I think of it as “anti-kid” behavior: the eye-rolls when our child speaks above a whisper at the grocery store, the exasperated sighs when we sit within four seats of a businessman at the airport. And sometimes it isn’t so subtle. A friend of mine was recently physically threatened by a man because he thought her children were being too loud. All I can do is shake my head. It’s one crazy world we live in.
And despite those not-so-friendly encounters, I can’t help but think about the kind, helpful people we’ve met along the way.
We were flying Southwest, which has an open seating policy. My daughter, husband, and I were among the first to board the plane, and chose three seats together toward the back. My daughter was 2-years-old at the time (in other words, perfect seat-kicking age.) We tried our best to prevent her from kicking the back of the seat in front of her, but it happened at least a couple times per flight despite our efforts.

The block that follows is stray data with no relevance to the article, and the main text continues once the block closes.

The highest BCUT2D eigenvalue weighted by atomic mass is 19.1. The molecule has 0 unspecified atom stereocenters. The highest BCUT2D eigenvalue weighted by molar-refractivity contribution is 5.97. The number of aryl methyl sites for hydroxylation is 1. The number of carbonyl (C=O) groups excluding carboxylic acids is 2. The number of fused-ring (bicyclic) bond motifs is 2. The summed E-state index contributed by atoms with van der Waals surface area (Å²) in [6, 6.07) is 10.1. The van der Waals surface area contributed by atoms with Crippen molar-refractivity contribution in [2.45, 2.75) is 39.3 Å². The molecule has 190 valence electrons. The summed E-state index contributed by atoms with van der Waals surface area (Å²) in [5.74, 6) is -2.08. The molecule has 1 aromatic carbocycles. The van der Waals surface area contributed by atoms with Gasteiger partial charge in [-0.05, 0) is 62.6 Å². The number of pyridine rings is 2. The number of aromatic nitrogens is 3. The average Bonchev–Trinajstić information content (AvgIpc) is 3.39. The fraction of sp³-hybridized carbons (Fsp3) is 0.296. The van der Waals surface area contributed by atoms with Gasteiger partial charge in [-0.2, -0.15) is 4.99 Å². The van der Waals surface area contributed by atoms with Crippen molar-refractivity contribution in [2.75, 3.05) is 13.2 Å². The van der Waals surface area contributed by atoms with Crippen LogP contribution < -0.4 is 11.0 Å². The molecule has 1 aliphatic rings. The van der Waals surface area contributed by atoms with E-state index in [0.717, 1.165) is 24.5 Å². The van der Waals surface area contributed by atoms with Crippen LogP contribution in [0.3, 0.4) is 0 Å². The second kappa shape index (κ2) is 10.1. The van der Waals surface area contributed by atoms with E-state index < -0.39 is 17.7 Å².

A middle-aged woman sat in the seat right in front of our toddler, passing up numerous other seating options. I wondered why she chose that seat. She could have sat rows away, and people like her–adults travelling alone–usually sit as far from us as possible.
Sure enough, our child kicked the seat once, twice, three times during the two hour flight. We reminded her each time: “Do not kick the seat.” As we deboarded the plane, I apologized to our fellow traveller.
“Oh, don’t worry about it! That’s why I sat there. I figured it would be better for me to sit there instead of some grump.”
She said this without an ounce of judgement or sarcasm. A stranger inconvenienced herself in order to save us and another passenger from frustration.
Maybe people aren’t so bad afterall.